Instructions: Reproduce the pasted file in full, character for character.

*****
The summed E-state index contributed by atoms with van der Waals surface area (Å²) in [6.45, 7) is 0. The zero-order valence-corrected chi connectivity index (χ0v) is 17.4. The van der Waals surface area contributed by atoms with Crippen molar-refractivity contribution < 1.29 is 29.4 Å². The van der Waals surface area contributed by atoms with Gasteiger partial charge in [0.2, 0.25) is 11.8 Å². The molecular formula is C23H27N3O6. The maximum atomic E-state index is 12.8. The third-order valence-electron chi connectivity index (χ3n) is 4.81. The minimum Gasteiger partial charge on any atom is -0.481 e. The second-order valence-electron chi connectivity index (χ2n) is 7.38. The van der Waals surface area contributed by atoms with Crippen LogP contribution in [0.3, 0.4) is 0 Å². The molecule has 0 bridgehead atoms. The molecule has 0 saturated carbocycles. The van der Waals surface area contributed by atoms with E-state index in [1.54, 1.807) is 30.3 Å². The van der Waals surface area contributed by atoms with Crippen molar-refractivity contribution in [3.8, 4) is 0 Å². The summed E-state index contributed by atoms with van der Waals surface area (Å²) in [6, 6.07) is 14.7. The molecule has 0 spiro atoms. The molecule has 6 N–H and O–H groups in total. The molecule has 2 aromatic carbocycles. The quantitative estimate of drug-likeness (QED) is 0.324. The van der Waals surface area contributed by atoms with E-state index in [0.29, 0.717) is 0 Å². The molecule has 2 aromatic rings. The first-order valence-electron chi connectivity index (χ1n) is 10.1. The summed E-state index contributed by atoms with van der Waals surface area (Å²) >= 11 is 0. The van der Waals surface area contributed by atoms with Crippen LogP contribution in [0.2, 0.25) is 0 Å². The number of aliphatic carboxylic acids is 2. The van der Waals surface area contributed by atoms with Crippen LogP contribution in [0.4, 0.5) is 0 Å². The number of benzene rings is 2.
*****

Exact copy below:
The summed E-state index contributed by atoms with van der Waals surface area (Å²) in [6.45, 7) is 0. The zero-order valence-corrected chi connectivity index (χ0v) is 17.4. The van der Waals surface area contributed by atoms with Crippen molar-refractivity contribution < 1.29 is 29.4 Å². The van der Waals surface area contributed by atoms with Gasteiger partial charge in [0.2, 0.25) is 11.8 Å². The molecular formula is C23H27N3O6. The maximum atomic E-state index is 12.8. The third-order valence-electron chi connectivity index (χ3n) is 4.81. The minimum Gasteiger partial charge on any atom is -0.481 e. The second-order valence-electron chi connectivity index (χ2n) is 7.38. The van der Waals surface area contributed by atoms with Crippen LogP contribution in [0.3, 0.4) is 0 Å². The molecule has 0 bridgehead atoms. The molecule has 0 saturated carbocycles. The van der Waals surface area contributed by atoms with E-state index in [1.54, 1.807) is 30.3 Å². The van der Waals surface area contributed by atoms with Crippen molar-refractivity contribution in [3.8, 4) is 0 Å². The summed E-state index contributed by atoms with van der Waals surface area (Å²) in [6, 6.07) is 14.7. The molecule has 0 spiro atoms. The molecule has 6 N–H and O–H groups in total. The molecule has 2 aromatic carbocycles. The quantitative estimate of drug-likeness (QED) is 0.324. The van der Waals surface area contributed by atoms with E-state index in [0.29, 0.717) is 0 Å². The molecule has 2 aromatic rings. The first-order valence-electron chi connectivity index (χ1n) is 10.1. The summed E-state index contributed by atoms with van der Waals surface area (Å²) >= 11 is 0. The van der Waals surface area contributed by atoms with Crippen LogP contribution in [0.2, 0.25) is 0 Å². The number of aliphatic carboxylic acids is 2. The van der Waals surface area contributed by atoms with Crippen LogP contribution in [0.4, 0.5) is 0 Å². The number of benzene rings is 2.